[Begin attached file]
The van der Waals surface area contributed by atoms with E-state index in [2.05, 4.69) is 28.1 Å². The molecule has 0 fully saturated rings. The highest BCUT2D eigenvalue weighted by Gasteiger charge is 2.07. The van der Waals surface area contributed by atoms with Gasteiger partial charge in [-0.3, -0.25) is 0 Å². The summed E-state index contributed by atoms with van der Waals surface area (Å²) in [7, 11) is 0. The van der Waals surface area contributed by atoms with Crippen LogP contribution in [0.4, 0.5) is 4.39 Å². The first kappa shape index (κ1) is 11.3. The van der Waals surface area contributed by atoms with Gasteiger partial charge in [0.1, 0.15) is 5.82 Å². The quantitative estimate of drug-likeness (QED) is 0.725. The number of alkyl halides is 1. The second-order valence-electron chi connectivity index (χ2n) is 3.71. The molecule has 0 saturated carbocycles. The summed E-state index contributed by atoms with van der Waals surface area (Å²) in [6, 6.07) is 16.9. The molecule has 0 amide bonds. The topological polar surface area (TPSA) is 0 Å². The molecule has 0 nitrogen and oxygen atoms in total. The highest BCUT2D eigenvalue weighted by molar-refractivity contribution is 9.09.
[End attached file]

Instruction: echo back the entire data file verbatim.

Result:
The van der Waals surface area contributed by atoms with E-state index in [2.05, 4.69) is 28.1 Å². The molecule has 0 fully saturated rings. The highest BCUT2D eigenvalue weighted by Gasteiger charge is 2.07. The van der Waals surface area contributed by atoms with Gasteiger partial charge in [-0.3, -0.25) is 0 Å². The summed E-state index contributed by atoms with van der Waals surface area (Å²) in [7, 11) is 0. The van der Waals surface area contributed by atoms with Crippen LogP contribution in [0.4, 0.5) is 4.39 Å². The first kappa shape index (κ1) is 11.3. The van der Waals surface area contributed by atoms with Gasteiger partial charge in [0.1, 0.15) is 5.82 Å². The quantitative estimate of drug-likeness (QED) is 0.725. The number of alkyl halides is 1. The second-order valence-electron chi connectivity index (χ2n) is 3.71. The molecule has 0 saturated carbocycles. The summed E-state index contributed by atoms with van der Waals surface area (Å²) in [6, 6.07) is 16.9. The molecule has 0 amide bonds. The topological polar surface area (TPSA) is 0 Å². The molecule has 0 nitrogen and oxygen atoms in total. The highest BCUT2D eigenvalue weighted by molar-refractivity contribution is 9.09.